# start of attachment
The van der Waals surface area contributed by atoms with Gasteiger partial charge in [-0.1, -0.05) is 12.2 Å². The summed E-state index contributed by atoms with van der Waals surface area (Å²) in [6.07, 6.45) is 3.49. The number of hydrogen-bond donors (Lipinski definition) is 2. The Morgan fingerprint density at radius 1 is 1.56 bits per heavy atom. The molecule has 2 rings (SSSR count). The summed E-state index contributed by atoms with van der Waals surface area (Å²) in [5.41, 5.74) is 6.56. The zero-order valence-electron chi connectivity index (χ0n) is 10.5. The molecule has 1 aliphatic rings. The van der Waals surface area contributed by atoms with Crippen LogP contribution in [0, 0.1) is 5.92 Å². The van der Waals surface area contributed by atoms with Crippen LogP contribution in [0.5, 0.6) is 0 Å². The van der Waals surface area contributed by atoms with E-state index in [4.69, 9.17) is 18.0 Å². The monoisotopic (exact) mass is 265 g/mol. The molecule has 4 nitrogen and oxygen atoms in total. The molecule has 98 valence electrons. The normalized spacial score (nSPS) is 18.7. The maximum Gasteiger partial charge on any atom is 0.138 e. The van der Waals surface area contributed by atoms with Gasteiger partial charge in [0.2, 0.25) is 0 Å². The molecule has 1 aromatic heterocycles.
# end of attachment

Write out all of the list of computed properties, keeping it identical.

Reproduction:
The van der Waals surface area contributed by atoms with Gasteiger partial charge in [-0.1, -0.05) is 12.2 Å². The summed E-state index contributed by atoms with van der Waals surface area (Å²) in [6.07, 6.45) is 3.49. The number of hydrogen-bond donors (Lipinski definition) is 2. The Morgan fingerprint density at radius 1 is 1.56 bits per heavy atom. The molecule has 2 rings (SSSR count). The summed E-state index contributed by atoms with van der Waals surface area (Å²) in [5.41, 5.74) is 6.56. The zero-order valence-electron chi connectivity index (χ0n) is 10.5. The molecule has 1 aliphatic rings. The van der Waals surface area contributed by atoms with Crippen LogP contribution in [0, 0.1) is 5.92 Å². The van der Waals surface area contributed by atoms with Crippen LogP contribution in [0.5, 0.6) is 0 Å². The van der Waals surface area contributed by atoms with E-state index in [4.69, 9.17) is 18.0 Å². The monoisotopic (exact) mass is 265 g/mol. The molecule has 4 nitrogen and oxygen atoms in total. The molecule has 98 valence electrons. The normalized spacial score (nSPS) is 18.7. The maximum Gasteiger partial charge on any atom is 0.138 e. The van der Waals surface area contributed by atoms with Gasteiger partial charge in [0.2, 0.25) is 0 Å². The molecule has 1 aromatic heterocycles.